Social Class and Religious Belief
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Last updated 17 Jul 2018
There are a number of key differences in relation to religious belief and social class, both in terms of overall religiosity and the membership and practice of particular religions, denominations, sects, etc.
There has been a traditional view that religiosity was stronger among the working class, tying into Weber’s idea of a theodicy of disprivilege and also the traditional Marxist idea that the purpose of religion was to act as an opiate or spiritual gin for the masses. Marxists argue that religion performs different functions for different classes, so for the ruling class it legitimates their position and their success, and for the working-class it offers hope for reward in the afterlife. However, there is some evidence to suggest that, in contemporary society, religiosity is in fact higher among the middle class. A survey from 2015 suggested that 62% of church goers are middle class. There are a range of possible explanations for this, but one is that religion offers opportunities for social networking which the middle class make use of, rather than that there is necessarily a greater amount of religious faith among the middle class.
Drill down further and the picture is more complex. In the UK, the Anglican Church is much more middle class than the Roman Catholic church or the Methodist church. Again the reasons for this are not straightforward. The Anglican church is the established church and is seen as the religion of the ruling class. (It was once described as “the Tory Party at prayer”). But the Anglican Church today often takes anti-establishment positions on social issues; also the Quaker religion is overwhelmingly middle class while being politically much more radical and anti-establishment.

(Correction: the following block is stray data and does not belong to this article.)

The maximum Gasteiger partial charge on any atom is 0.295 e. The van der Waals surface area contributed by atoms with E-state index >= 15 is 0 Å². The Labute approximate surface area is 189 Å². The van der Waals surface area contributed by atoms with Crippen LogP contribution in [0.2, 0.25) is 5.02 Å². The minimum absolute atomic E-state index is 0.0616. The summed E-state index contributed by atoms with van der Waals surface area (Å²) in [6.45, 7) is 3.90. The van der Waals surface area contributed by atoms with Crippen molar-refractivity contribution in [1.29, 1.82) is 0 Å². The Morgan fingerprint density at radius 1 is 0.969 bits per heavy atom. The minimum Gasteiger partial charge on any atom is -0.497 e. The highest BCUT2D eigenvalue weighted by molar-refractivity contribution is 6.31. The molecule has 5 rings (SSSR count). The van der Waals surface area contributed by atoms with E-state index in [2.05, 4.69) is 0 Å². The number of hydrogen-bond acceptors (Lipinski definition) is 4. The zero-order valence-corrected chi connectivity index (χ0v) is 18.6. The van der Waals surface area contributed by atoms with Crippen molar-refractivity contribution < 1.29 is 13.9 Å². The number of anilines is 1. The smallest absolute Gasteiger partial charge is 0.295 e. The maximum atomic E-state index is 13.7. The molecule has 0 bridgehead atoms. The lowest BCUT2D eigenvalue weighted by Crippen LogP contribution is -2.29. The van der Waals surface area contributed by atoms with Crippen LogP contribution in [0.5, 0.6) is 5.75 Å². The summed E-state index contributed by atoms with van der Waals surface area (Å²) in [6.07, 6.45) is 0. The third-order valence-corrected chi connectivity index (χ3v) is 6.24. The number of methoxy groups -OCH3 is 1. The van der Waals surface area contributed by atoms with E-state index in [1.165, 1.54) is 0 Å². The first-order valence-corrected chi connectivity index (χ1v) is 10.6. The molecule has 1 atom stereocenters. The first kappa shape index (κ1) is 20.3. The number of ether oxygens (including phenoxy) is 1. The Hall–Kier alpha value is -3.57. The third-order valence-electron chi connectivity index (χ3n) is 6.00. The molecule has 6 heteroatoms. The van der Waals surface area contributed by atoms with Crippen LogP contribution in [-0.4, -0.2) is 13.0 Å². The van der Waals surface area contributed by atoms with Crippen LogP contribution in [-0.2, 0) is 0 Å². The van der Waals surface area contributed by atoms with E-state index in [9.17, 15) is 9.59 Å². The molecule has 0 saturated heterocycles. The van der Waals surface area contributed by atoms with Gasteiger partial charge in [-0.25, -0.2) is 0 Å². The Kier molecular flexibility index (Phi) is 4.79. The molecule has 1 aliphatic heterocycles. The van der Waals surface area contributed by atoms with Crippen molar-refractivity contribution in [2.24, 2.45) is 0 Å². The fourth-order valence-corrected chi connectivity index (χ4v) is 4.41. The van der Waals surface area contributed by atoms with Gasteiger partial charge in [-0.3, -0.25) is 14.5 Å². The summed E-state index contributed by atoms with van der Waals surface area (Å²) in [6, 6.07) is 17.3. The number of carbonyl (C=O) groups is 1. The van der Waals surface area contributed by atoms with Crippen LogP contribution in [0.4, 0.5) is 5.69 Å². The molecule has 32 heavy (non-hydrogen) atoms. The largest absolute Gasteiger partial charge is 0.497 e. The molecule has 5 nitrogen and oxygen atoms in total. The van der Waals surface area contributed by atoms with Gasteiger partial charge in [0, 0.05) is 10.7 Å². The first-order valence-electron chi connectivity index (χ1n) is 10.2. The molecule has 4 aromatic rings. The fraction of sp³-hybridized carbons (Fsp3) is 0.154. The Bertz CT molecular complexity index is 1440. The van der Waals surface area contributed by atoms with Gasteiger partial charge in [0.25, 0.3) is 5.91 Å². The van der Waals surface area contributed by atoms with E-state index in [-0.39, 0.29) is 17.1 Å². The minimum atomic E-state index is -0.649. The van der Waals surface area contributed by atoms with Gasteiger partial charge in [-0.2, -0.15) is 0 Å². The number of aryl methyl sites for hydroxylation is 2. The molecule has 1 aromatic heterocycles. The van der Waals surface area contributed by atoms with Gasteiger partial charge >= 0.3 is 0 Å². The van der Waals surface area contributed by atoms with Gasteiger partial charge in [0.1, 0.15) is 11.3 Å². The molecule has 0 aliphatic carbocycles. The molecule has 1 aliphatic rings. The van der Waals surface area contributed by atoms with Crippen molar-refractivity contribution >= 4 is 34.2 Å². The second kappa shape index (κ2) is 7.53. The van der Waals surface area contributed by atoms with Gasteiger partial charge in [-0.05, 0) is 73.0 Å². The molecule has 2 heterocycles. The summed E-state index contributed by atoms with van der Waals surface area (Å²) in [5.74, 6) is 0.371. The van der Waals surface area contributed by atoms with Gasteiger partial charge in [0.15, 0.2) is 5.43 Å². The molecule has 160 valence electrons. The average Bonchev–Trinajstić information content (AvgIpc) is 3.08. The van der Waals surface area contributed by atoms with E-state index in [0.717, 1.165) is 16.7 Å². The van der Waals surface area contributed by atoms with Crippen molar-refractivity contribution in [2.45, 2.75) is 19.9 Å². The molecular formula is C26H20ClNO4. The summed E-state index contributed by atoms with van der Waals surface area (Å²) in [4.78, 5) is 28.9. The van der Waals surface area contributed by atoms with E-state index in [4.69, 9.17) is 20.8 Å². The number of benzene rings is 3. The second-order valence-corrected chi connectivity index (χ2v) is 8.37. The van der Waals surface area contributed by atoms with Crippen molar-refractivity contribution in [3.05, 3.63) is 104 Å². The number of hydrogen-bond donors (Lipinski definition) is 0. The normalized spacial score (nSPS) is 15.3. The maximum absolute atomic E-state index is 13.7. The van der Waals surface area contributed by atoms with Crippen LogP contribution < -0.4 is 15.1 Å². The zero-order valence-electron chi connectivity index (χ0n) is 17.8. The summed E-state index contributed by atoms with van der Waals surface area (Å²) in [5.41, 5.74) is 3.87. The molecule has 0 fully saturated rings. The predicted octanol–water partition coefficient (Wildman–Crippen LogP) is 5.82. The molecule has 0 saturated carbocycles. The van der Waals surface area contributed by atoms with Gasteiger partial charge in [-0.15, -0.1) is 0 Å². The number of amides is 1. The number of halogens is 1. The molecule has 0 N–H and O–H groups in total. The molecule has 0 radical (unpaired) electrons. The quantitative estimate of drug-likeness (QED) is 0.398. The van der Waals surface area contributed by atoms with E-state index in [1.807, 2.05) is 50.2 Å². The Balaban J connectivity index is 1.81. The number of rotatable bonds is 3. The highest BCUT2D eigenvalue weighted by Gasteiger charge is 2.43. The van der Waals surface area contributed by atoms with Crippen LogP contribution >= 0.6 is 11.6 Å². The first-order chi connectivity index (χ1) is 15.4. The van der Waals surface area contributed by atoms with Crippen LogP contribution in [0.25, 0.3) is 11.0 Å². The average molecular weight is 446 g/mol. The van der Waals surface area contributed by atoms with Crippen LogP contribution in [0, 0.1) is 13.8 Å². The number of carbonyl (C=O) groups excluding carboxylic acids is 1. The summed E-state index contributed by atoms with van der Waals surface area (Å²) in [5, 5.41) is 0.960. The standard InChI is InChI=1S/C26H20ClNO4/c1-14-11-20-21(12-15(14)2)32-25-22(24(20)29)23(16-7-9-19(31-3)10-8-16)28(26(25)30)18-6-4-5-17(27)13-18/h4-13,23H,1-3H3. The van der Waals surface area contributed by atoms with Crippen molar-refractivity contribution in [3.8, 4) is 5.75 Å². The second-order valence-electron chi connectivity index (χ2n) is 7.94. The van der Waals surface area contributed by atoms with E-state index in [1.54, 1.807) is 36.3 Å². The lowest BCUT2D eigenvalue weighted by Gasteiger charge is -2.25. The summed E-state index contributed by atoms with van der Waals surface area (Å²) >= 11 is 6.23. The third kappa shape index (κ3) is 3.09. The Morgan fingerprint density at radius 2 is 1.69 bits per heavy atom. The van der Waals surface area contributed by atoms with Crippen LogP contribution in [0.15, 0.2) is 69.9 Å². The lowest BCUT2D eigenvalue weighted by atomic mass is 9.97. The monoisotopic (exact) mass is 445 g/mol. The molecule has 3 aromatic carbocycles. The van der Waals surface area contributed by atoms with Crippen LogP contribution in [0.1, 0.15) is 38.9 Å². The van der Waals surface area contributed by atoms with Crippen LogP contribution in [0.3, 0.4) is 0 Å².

The Roman Catholic church is much more working class in the UK. This might relate to its predominance in some well-established and newer migrant communities (e.g. Irish and Eastern European). Also areas that were traditionally popular with Irish immigrants were large industrial cities of the North, such as Liverpool. Interestingly, although Catholicism is often seen as a conservative religion, particularly in terms of social attitudes, in the UK catholics are significantly more likely to be Labour voters than Anglicans.
Methodism is also much more working class than Anglicanism. Again this has much to do with the geographical areas where the faith is well-established, such as industrial areas of the north of England, and also because of its history as a sect and the issues about sects’ appeal to working-class individuals discussed in the last section.
It has also been suggested that many New Age movements and cults have particularly appealed to the middle class. This might be down to a sense of spiritual deprivation. Bruce (1995) argued that spiritual needs seem more important to those who have few material needs. Others have pointed out that middle-class individuals can still feel relatively deprived and therefore seek answers for why they are not as successful as some of their peers.
Social Class: Working class
Reasons for Religiosity:
- Theodicy of Disprivilege. Religion offers “compensators” (such as rewards in the afterlife)
- Financial/social support and welfare
- Sense of belonging and community
Most likely religious activity
- Denominations and sects
Social Class: Middle Class
Reasons for Religiosity:
- Spiritual deprivation / relative deprivation
- Social networking
- Tradition and social desirability
Most likely religious activity:
- Cults and New Age movement
- Traditional churches